“Whither Public Radio and serious music”, now sort of dormant as all of the issues of PubRadioLand have gone away in the wash of “Classical 24″, the rental service from Minnesota Public radio.

    And, now, MusicSprings”, following five labels for new releases; Q2 from WQXR, and spreading the word for several other news sites.

    The thing about Facebook and Twitter, these preach to the already converted, the existing followers.

    But, a blog, with good search keys, attractive graphics, etc., this goes out to a wider world. MusicSprings is averaging 50 views a day.

    When I asked a friend in the business if he might critique my blog efforts, he said that the blog was a start, but to link it to Facebook and Twitter. He was correct. I originate everything on the blog; but then it all goes to FB and Twitter. The measure of my friend’s being right is the number of people who ask to be “friends” on Facebook or “follow” me on Twitter. My friends on Facebook started with family and known people, about 25 active computer user. The figure is now up to 51, all of the additions composers, artists, music organizations, etc.

    Twitter has gone up also, mostly with the same sort of people.

    The point is, a well constructed blog, which people will find by searching on keywords, works. So, the composer or artist is best served by originating on a blog, and linking it to any social media utilities he or she deems appropriate.

  4. Joshua Bavaro says

    This is an interesting consept, but I do think it is too generalized. Marketing is an art in and of itself. If you know who to reach out to, I think it is still worth getting online even without a following. You can’t start a following if you don’t get there first.

  5. says

    Greg – this is very much like our Twitter discussion last year. You said, “Hey, we can cut out all the goalkeepers, go direct to your people.” And I said, “But your people are already slammed with 50 million invitations from all of their friends, colleagues, and ‘likes’ … there’s no easy way to break through that.”

    I think your point here is right on. No one likes following a promo-only machine; it’s just boring, there’s no connection made, no fun. You have to earn your right to talk about yourself and have people feel invested in what you’re doing; you can’t start with this. I feel like with our/my community on FB/Twitter, most of us are at that point where we can share successes and encourage people to check out our work, but aren’t just talking about what we’re doing. Same thing for more successful Twitter/FB accounts; NAXOS comes to mind.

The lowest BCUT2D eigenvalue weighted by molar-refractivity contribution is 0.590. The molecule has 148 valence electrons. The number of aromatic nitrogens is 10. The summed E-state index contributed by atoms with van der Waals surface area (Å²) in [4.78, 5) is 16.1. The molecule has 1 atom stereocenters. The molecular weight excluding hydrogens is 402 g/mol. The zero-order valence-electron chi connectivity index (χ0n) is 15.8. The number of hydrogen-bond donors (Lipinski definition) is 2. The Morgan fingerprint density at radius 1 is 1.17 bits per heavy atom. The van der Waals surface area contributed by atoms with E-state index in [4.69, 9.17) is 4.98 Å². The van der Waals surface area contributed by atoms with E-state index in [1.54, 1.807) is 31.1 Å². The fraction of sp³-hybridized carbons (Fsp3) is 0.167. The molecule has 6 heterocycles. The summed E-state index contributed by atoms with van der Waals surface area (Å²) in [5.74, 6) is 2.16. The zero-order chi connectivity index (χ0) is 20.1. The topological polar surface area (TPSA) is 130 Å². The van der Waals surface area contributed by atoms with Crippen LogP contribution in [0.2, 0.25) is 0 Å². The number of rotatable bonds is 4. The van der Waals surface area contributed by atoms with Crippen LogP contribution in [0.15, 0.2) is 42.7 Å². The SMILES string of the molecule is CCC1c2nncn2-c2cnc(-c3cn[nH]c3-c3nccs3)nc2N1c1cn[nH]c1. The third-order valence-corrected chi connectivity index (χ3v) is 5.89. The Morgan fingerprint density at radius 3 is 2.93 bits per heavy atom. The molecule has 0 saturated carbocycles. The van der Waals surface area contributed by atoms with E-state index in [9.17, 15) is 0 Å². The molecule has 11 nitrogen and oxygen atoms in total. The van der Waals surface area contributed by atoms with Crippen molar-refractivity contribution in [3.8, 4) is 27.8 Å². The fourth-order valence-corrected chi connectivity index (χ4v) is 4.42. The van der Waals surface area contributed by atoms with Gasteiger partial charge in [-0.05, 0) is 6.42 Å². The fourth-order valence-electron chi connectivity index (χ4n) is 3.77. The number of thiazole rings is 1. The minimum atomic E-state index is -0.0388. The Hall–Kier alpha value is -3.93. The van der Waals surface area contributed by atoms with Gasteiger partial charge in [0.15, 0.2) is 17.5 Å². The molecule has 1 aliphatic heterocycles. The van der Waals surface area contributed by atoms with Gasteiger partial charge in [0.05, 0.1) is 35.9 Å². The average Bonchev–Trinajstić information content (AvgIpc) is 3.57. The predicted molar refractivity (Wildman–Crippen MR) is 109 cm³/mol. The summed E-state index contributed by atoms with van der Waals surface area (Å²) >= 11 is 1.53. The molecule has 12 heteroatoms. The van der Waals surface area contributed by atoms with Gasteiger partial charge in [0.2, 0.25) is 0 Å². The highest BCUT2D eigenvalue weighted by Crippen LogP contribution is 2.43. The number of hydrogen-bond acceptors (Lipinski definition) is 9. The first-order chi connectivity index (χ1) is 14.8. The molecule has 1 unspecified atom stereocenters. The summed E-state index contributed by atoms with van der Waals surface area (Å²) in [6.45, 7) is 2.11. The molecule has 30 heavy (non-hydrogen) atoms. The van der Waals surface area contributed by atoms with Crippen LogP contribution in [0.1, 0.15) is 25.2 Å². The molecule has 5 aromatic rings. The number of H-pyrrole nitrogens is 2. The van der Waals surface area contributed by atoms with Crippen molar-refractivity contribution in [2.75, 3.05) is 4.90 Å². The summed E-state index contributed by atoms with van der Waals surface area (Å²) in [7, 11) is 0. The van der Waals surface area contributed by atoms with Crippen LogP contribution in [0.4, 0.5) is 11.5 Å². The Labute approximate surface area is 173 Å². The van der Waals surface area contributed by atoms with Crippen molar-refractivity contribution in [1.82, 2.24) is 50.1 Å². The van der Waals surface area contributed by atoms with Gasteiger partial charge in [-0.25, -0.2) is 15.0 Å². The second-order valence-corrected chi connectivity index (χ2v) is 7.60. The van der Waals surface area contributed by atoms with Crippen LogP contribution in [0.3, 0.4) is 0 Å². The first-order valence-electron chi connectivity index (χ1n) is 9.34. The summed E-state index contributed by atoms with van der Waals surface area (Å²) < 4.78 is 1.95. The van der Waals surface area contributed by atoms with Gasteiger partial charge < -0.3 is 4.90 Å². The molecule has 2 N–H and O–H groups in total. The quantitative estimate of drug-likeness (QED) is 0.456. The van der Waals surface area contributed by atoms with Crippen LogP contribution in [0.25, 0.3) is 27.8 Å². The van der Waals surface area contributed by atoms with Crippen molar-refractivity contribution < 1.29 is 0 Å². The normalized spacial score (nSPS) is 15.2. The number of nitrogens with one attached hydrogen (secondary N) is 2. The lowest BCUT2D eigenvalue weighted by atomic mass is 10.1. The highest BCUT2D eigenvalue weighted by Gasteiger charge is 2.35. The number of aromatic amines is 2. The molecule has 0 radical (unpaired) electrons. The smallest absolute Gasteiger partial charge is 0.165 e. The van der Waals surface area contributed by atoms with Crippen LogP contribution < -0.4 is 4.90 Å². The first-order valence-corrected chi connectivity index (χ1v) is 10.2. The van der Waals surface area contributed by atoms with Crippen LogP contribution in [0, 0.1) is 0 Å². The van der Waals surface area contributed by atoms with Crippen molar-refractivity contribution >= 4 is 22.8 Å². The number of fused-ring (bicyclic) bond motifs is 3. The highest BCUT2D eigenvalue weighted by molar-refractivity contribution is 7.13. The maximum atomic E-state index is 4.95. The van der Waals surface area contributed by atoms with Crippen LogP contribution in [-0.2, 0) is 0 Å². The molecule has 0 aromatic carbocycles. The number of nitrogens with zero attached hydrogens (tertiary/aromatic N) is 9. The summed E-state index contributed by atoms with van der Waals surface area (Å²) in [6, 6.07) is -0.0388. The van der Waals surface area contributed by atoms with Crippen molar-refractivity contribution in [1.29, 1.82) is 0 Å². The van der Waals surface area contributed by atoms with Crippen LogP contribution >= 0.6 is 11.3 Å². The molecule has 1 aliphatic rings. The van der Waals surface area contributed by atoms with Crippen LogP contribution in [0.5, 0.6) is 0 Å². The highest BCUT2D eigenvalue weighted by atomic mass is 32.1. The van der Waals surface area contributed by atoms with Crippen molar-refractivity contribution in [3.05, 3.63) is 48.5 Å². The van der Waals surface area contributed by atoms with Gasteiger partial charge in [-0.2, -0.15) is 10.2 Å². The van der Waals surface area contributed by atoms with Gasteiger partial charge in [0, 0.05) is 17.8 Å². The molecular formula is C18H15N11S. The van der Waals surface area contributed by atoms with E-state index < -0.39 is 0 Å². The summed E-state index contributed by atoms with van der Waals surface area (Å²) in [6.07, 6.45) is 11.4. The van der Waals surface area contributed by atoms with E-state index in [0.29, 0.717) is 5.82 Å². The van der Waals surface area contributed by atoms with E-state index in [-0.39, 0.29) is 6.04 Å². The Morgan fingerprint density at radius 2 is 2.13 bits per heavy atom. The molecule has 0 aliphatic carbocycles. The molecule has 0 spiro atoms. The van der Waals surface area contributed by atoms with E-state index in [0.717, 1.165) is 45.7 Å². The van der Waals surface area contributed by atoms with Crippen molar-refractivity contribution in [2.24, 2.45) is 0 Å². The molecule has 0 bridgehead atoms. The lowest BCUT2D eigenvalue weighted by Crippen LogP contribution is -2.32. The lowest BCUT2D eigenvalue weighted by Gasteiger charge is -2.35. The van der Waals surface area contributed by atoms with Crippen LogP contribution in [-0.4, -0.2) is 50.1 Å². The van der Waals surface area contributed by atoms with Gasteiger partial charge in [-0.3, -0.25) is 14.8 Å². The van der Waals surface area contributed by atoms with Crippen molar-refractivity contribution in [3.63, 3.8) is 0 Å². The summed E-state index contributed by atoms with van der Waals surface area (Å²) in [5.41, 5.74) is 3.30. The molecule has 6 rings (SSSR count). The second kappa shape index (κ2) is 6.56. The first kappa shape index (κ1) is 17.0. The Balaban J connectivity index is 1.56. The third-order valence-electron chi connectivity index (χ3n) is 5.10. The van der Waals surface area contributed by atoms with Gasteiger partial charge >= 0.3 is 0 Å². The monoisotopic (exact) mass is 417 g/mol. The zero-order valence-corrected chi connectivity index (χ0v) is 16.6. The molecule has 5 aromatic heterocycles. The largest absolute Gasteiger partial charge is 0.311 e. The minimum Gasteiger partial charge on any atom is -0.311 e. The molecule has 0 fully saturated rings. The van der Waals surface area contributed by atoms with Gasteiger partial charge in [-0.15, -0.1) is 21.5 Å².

But most people on Twitter/FB who are super-successful do have significant organizations behind them working with them to go to people, create this excitement, on which they can piggyback.

    There are exceptions, of course.

    But the question is how, without the backing, to get to the right people, the power brokers to put your ensemble on the right series, how to in fact “go to people” … if you’re out of college without a student center, what do you have? The subway? Where’s your outlet if not the web? Is what you’re really saying, “don’t push too hard on your new project and only talk about that because it makes you 1 dimensional” ? Are you saying “You’ve got to be more interesting than talking about musicians’ reactions to their next Messiaen concert.”

    And I know you’re not saying that folks shouldn’t have all the videos, promo material, information, easily accessible online for anyone who might want to check it out.

    No easy answers, right? Happy thanksgiving!

  6. Saul Davis Zlatkovski says

    We are artists, not marketing and p.r. executives. If such services were available to us on reasonable terms, we might be able to flourish. The problem you outline with online presentations is the same as live presentations. Getting people to actually attend. The fragmentation of the media after decades of declining coverage of the arts is to blame. Artists are constantly exploited by peripheral figures and professionals who want outrageous amounts for their services, such as grantwriters, public relations reps, anything to do with production. We need bureaus for such services at no-profit rates. Very few ever donate their services or reduce fees to a reasonable/feasible level.